George Saunders is a professor of English at Syracuse University and a writer of short stories, essays, novellas and children's books. His writing has appeared in The New Yorker and Harper's, among other publications.
In 2013, Saunders delivered the convocation speech at Syracuse University for the class of 2013, and shared it with The New York Times where it was reprinted with his permission.
In April of 2014 the speech was published by Random House in this little book. Mr. Saunders argues that "as a goal in life, you could do worse than: Try to be kinder." He understands that we all have ambitions for fame, fortune and love but urges us as much as possible to: "err in the direction of kindness. Do those things that incline you toward the big questions, and avoid the things that would reduce you and make you trivial."
Although the entire graduation speech appears in The New York Times, the book is beautifully produced. The speech takes only about 15 minutes to read but each word carries weight and meaning. It is a speech to savor and re-read often. Although the speech is available online, I recommend buying the book. But in any event, the speech is absolutely worth reading.
Prof. Saunders dedicates this lecture to his grandparents. Everyone knows that grandparents are often the source of the purest unadulterated kindness. Those fortunate enough to grow up around a few of this species of grandparent can appreciate a certain kind of love experience that inspires emulation. He cautions that we can spoil the whole process by thinking that it is only ourselves who merit such affection. It is a brave essay that hopes our civilization is not merely a veneer covering a baser fundamentality.
This book really helps you see things and understand things that you should be understanding and thinking about in those tiny microseconds that pass you by. You know, all those things you think you should actually be caring about. Those things that you should be putting your time toward, but as you get stuck in traffic, or head to school, or get to work, or go eat, or go out, you tend to forget and place in the empty dusty storage cabinet of your mind.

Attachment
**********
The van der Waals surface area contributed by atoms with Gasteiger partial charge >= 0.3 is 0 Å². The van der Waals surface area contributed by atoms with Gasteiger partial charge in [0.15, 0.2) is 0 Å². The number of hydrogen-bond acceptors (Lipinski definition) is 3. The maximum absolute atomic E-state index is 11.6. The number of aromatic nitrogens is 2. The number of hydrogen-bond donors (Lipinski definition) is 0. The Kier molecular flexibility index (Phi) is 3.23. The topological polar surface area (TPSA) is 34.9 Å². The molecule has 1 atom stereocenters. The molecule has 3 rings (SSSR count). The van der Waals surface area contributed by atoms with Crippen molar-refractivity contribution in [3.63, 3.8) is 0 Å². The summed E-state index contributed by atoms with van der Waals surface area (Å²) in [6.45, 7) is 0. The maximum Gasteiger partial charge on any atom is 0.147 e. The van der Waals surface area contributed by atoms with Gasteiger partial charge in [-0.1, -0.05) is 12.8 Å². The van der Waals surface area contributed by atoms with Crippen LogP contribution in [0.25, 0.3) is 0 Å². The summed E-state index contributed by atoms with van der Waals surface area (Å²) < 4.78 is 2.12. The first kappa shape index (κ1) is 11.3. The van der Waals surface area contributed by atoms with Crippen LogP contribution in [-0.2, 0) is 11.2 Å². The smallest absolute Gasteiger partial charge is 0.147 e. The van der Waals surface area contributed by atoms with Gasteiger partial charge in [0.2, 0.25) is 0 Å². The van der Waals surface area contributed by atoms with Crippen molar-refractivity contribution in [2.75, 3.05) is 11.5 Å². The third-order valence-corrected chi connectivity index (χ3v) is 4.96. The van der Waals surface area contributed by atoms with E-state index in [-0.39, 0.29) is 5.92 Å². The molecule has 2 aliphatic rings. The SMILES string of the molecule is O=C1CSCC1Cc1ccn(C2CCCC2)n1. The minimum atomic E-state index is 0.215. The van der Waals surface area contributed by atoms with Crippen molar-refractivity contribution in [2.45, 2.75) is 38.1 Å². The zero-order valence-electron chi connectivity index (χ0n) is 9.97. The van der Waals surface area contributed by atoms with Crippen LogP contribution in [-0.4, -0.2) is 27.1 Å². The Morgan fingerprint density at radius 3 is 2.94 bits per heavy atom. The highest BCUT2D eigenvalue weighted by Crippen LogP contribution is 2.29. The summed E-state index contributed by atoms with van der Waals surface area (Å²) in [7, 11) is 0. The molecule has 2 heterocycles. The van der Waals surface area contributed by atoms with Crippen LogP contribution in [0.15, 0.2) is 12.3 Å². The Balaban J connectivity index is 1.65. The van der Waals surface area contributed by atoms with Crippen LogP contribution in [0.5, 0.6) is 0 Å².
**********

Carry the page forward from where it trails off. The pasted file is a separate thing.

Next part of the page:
It speaks about kindness, and what kindness projects, and what kindness really means, right now, tomorrow, and when you near the end of your mortality. Read it, and this vague review will soon become clearer.
Psychotherapists don't give gift books. Well, that's what I was taught in training, but 30 years of practice and a clear sense that this book would fill the bill, allowed me to bestow this thought in print to a client before my leave of absence from my practice. She had worked hard in her therapy to accept the fact that both her parents seemed to be mentally ill, as they were periodically in and out of clinics for as long as she could remember. She had raised her siblings with a determination that she would earn her own life, free of illness, and it would be good and deserving. Nonetheless, a difficult family of origin, an arduous work life and an extended educational life, this combination left her secretly bitter and resentful. We'd been stuck in this miserable state in our therapy work, until the day she called to thank me for the gift book. Adding that she thought her negativity was "kind of falling away, as I think about kindness, what it means when someone is kind to me...and how I want to learn to give kindness to others more easily and more often." Why else would anyone put an idea into book form? It's to change lives for the better...move us on.
We live in a time when various cultural voices prod us to be angry, discontented, and cynical. Kindness is seen as weakness; in reality it is evidence of strength. The message of this book is short, but worth the time & a revisit when the world seems to be cruel and there is a loss of empathy. Kindness is presented as a gift over a lifetime...to others and, in turn, ourselves.
First -- don't expect a full length book. This was a college commencement address. Second -- the blank pages aren't blank, but gradually fill with stars. Enjoy that. Finally -- it's the address I hope those students take to heart and live by. It could change the world. It will definitely change theirs if they choose kindness as a way of life. I share this book often -- especially with the young ones in my life.